Of course, that just set them off again.
I tried to see the humor in my little confrontation, but it was no use. I was still so high on adrenalin that my pulse was thundering in my ears like a Rose Bowl halftime drumroll. Disgusted, I left them there, howling like so many deranged hyenas, and stalked off to find my crossbow.
"Hey, Drewsie! Come buh..buh..buh-HAW-HA-HA-HA!"
Yeah, thanks for nothing, Bruno.
By the time I found my missing crossbow, I'd managed to calm down considerably. I was even able to shrug off the renewed gales of merriment my reappearance created.
"You..ah-ha-ha..you should have seen..HA-HA-HA..!"
"Yeah, I'm sure you would have found it equally humorous if it'd happened to you, pal."
"It did happen to me-he-he! About fifteen years ago-ho-ho..oh, man!"
He nodded again.
"Yeah. Same way it happened to you. I thought I was going to die..HA-HA-HA-HA!"
I let him wind down.
"So, what the hell was that thing, anyway?"
"It is called a 'khaboy', Mr. Drew."
"Meaning what, exactly?"
"It means 'annoying' or 'irritating beast', Mr. Drew."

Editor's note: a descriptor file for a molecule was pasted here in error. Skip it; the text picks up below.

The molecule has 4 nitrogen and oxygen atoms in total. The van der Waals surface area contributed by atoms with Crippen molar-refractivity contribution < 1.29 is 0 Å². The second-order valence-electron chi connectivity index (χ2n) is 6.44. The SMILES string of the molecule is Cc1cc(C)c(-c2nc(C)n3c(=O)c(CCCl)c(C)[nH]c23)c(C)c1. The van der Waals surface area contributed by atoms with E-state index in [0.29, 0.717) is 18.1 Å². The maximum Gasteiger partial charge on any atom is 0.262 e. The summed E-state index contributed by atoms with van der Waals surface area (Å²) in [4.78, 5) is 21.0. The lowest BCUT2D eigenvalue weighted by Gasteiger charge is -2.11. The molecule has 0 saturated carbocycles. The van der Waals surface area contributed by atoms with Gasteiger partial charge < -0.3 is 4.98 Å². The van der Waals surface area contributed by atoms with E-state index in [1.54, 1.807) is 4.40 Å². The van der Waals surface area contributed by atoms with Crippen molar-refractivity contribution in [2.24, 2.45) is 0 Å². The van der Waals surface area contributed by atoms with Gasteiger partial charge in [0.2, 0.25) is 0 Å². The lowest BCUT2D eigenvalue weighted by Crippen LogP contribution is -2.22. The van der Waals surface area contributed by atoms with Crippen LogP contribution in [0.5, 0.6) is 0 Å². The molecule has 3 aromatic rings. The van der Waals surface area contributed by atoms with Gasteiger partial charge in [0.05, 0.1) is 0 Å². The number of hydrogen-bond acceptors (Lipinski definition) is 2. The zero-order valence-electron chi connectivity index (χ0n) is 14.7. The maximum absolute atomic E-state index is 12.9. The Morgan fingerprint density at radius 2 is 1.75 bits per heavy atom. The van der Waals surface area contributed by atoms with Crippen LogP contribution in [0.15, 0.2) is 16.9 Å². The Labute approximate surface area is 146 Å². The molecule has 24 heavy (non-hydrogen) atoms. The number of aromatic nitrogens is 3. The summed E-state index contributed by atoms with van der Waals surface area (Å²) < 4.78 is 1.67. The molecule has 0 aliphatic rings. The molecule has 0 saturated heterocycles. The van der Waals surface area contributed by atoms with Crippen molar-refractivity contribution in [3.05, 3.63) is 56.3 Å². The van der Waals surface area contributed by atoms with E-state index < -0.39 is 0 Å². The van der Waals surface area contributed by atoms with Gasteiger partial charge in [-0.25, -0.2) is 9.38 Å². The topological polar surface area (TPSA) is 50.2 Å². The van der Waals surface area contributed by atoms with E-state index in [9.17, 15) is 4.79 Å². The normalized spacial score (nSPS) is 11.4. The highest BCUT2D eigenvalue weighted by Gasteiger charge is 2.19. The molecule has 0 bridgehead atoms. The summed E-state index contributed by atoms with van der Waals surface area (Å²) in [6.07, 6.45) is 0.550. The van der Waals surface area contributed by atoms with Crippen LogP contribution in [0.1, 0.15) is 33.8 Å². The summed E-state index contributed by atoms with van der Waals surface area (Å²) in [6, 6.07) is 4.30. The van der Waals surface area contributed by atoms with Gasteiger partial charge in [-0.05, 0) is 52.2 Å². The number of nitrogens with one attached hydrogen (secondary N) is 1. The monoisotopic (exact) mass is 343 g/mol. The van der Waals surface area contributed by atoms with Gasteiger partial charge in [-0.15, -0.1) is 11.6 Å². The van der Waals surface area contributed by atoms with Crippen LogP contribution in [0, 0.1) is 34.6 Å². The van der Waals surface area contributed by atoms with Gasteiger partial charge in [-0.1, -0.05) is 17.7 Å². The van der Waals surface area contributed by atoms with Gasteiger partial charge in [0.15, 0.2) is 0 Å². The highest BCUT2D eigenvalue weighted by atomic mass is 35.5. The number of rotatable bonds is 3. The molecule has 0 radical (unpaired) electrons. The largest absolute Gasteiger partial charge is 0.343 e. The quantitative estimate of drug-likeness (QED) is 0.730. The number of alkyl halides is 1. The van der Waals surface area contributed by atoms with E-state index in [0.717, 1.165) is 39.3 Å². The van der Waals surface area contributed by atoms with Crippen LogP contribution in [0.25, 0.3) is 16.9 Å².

That provoked a fresh outburst from the rest of the gang. Even Læ couldn't help but join in.
. . .
We made it across the meadow and started gaining altitude again before the storm rolled in.
We were on our way up a glacis slope, when I happened to look behind me to see how spread out we'd gotten.
"Hol-ee shit! Læ! Check that out!"
"That" was a purple thunderhead sweeping across the heath toward us. The other side of the meadow was completely obscured by a curtain of rain and, from the speed of the thing, it was packing gale-force winds, as well.
"Find us cover, Mr. Wilde. Now."
I nodded and began scanning the slab we were approaching. There was a good-sized roof hanging over it about a quarter-mile to the East. I'd been planning on giving it a miss, both because it was out of our line of march and because, as much fun as it might be to climb for sport, we had another agenda in mind.